Gaia-X project doesn't have a future, claims Nextcloud boss

How the hyperscalers derailed Europe's cloud infrastructure train

Interview Nextcloud CEO Frank Karlitschek is blunt about the future of Europe's Gaia-X project: it doesn't have one. At least, not in the way many of its founders hoped.

The ambitions were grand and noble. Alarmed at the data-slurping habits of foreign tech giants, Gaia-X was officially launched in 2020 as an EU data infrastructure initiative. According to the organization, "Gaia-X strives for innovation through digital sovereignty."

While not a cloud per se, it was designed to be a federated system to link cloud providers and permit data to be shared in a "trustworthy environment."

In an interview with The Register, Karlitschek - whose business offers an open source file hosting service for self-hosting explains: "I don't have any hopes for Gaia-X, to be frank. I don't think Gaia-X has a future. It's basically a paper monster that will exist but will not have any impact in the market, unfortunately."

How did this go from lofty goal to discarded concept? If we step back a few years to before the pandemic, European governments were exploring how to consider cloud infrastructure for Europe. Karlitschek recalled initial meetings with the German government, which eventually evolved into the Gaia-X project.

Early discussions revolved around taking an Airbus-like route – where European aerospace companies collaborated to take on the American aviation giants. However, the path quickly changed from creating yet another cloud services entity to virtual hyperscaling.

"With open source and open standards, we can make sure that the existing ones are interoperable together. And customers can switch from one cloud provider to another. You can get storage from one cloud provider, compute from another one, and payment services on the third one," Karlitschek tells us

"I really liked the concept...we got involved from the very beginning, so Nextcloud was a day one member when Gaia-X was founded."

However, then came the discussion on whether the hyperscalers should be invited to join. Karlitschek tells us that for a long time, he was very much a fan of the free market. "It's a good thing to open up to everybody, and everybody can participate and follow the rules."

However, he says that welcoming the hyperscalers into Gaia-X, unfettered by restrictions on voting power, was a mistake.

"I think it was a mistake because this all was then hijacked by the US hyperscalers, in my opinion.

"They did it in a very intelligent way … by creating de-facto standards, by flooding it with documents and people and regulations and everything.

"And then the small organizations like us – Nextcloud – we couldn't really participate any more because we don't have the resources to read, like, 1,000 pages of documents all the time."

Karlitschek is not afraid to name names. "I read this book from the Microsoft President Brad Smith. It's called Tools and Weapons." He reckons that there are strategies and tactics contained within aimed at using standards and certifications in its dealings with smaller competitors.

We read the book – so you don't have to – and didn't spot much amongst the nearly 400 pages of close-typed thoughts of Smith. It did, however, cure our insomnia. We also asked Microsoft for comment and will update should the company respond with a statement.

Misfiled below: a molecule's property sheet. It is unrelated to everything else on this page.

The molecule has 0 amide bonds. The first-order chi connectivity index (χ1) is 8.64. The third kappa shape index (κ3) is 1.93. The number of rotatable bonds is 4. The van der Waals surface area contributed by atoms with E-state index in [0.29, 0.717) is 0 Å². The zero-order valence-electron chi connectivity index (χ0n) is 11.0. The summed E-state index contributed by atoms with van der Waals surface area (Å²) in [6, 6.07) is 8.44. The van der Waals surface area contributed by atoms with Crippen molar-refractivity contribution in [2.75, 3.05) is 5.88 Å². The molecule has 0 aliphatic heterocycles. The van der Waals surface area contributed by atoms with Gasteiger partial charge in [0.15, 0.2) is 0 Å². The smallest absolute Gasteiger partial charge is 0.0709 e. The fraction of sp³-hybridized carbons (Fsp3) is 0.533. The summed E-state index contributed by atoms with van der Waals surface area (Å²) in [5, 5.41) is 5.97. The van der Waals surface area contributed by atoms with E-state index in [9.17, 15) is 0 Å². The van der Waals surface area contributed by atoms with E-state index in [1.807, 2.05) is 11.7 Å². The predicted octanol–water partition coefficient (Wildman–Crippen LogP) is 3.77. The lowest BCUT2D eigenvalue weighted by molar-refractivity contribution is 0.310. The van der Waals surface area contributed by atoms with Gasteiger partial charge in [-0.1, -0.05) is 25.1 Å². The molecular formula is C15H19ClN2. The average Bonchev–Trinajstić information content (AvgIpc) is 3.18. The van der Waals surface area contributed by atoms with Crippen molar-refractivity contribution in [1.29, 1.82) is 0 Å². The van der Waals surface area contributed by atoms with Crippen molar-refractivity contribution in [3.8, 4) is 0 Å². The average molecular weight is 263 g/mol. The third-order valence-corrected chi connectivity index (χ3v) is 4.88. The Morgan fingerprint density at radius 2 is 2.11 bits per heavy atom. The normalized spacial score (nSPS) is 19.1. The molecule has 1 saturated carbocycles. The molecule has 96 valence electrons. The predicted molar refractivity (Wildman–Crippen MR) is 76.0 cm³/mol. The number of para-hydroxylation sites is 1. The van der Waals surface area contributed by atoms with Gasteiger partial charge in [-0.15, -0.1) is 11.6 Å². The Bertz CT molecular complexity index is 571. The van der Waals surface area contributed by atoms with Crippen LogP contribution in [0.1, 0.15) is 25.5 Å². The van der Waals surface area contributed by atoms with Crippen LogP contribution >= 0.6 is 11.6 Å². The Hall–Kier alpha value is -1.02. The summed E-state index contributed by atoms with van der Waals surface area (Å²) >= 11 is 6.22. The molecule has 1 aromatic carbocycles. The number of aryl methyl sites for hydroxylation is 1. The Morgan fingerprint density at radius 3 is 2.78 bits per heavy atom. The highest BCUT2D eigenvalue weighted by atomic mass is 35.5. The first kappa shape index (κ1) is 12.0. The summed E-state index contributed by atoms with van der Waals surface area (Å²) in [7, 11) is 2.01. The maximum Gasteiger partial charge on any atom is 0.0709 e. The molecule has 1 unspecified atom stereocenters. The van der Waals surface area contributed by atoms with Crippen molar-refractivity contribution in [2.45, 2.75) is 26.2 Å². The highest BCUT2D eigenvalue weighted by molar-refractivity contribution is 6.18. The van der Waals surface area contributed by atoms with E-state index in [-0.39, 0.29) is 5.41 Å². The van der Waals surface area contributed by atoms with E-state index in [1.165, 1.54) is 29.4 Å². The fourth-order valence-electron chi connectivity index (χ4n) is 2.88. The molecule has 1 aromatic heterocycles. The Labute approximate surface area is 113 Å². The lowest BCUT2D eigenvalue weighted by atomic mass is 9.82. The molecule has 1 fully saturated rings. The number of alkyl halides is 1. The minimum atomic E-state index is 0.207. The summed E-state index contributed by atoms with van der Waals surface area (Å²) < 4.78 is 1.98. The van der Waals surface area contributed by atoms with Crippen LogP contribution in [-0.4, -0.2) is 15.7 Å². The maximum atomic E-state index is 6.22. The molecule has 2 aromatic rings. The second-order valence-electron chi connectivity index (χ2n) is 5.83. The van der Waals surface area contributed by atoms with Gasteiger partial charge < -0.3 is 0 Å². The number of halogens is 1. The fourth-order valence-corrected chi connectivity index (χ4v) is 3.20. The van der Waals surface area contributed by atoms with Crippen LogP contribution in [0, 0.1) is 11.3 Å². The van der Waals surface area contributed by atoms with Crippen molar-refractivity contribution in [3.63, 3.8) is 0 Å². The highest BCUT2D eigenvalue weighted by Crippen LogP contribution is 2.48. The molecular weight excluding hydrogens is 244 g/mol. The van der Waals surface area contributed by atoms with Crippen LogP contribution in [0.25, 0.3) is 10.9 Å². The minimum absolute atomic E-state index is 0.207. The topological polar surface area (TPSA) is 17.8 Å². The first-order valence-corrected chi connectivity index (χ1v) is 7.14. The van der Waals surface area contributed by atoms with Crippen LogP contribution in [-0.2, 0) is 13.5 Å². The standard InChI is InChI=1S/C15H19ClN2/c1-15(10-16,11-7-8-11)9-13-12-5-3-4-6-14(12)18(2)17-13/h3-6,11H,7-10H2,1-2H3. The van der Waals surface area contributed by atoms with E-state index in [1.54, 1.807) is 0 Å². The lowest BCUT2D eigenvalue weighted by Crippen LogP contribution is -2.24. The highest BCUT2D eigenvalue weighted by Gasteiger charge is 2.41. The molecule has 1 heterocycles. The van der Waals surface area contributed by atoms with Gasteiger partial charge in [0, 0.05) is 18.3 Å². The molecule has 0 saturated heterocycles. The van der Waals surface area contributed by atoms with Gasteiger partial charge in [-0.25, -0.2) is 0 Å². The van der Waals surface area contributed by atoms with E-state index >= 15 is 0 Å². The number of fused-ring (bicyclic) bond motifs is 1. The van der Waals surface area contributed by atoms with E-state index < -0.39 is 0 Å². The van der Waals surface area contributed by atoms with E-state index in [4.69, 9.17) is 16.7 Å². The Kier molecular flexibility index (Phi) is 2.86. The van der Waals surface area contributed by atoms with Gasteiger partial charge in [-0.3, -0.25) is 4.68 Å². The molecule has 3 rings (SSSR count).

Despite professing himself no fan of conspiracy theories, Karlitschek says he doesn't think this was done just by accident. "I think there was a strategy behind it."

Gaia-X CEO tell us, via a spokesperson, that "Gaia-X continues to work on its original vision to 'Enable trusted decentralized digital ecosystems' based on European values."

"To enable this, Gaia-X works closely with European Cloud Service Providers and is also open to working with non-European hyperscalers while maintaining sovereignty through Gaia-X rules."

Gaia-X is making some progress. The first Federated Cloud Services Catalogue turned up in November, with more than 500 cloud services meeting Gaia-X requirements.

However, that progress might be too little, too late as events overtake the organization regarding marketing, standards and adoption.

Karlitschek is concerned about standards, not just de facto standards driven by rapid adoption. "I think standards doesn't mean only technical standards. I think we also need some common understanding about differences between those services and also, for example, what the term 'digital sovereignty' actually means.

"I think this is an interesting marketing discussion where everybody is now calling their service 'sovereign' somehow."

While the Federated Cloud Services Catalogue is useful, there's a sense of a window of opportunity closing. "There was a discussion that there would be a central webpage, within the Gaia-X website, where users could order different services and choose and compare," Karlitschek says, recalling the original thinking behind the service.

"But then, of course, it was decided that this was not a good thing anymore. Then there was a discussion about having a reference implementation of the Gaia-X services so that smaller cloud providers can just take it, deploy it, and then be compatible. Again, this did not really happen."

Now we're here: "Just a bunch of standards and certifications, which are not really helpful, unfortunately."

And of the governments that poured millions into the project? Karlitschek points out that one of the originators of Gaia-X, the German government, allocated more than €3 billion for Oracle Cloud Infrastructure in recent months.

A Gaia-X spokesperson adds: "The German government is intensively supporting the targets of Gaia-X," and added: "More and more Hyperscalers are adapting their strategy to these framework conditions and are applying these European values while providing Cloud services." ®

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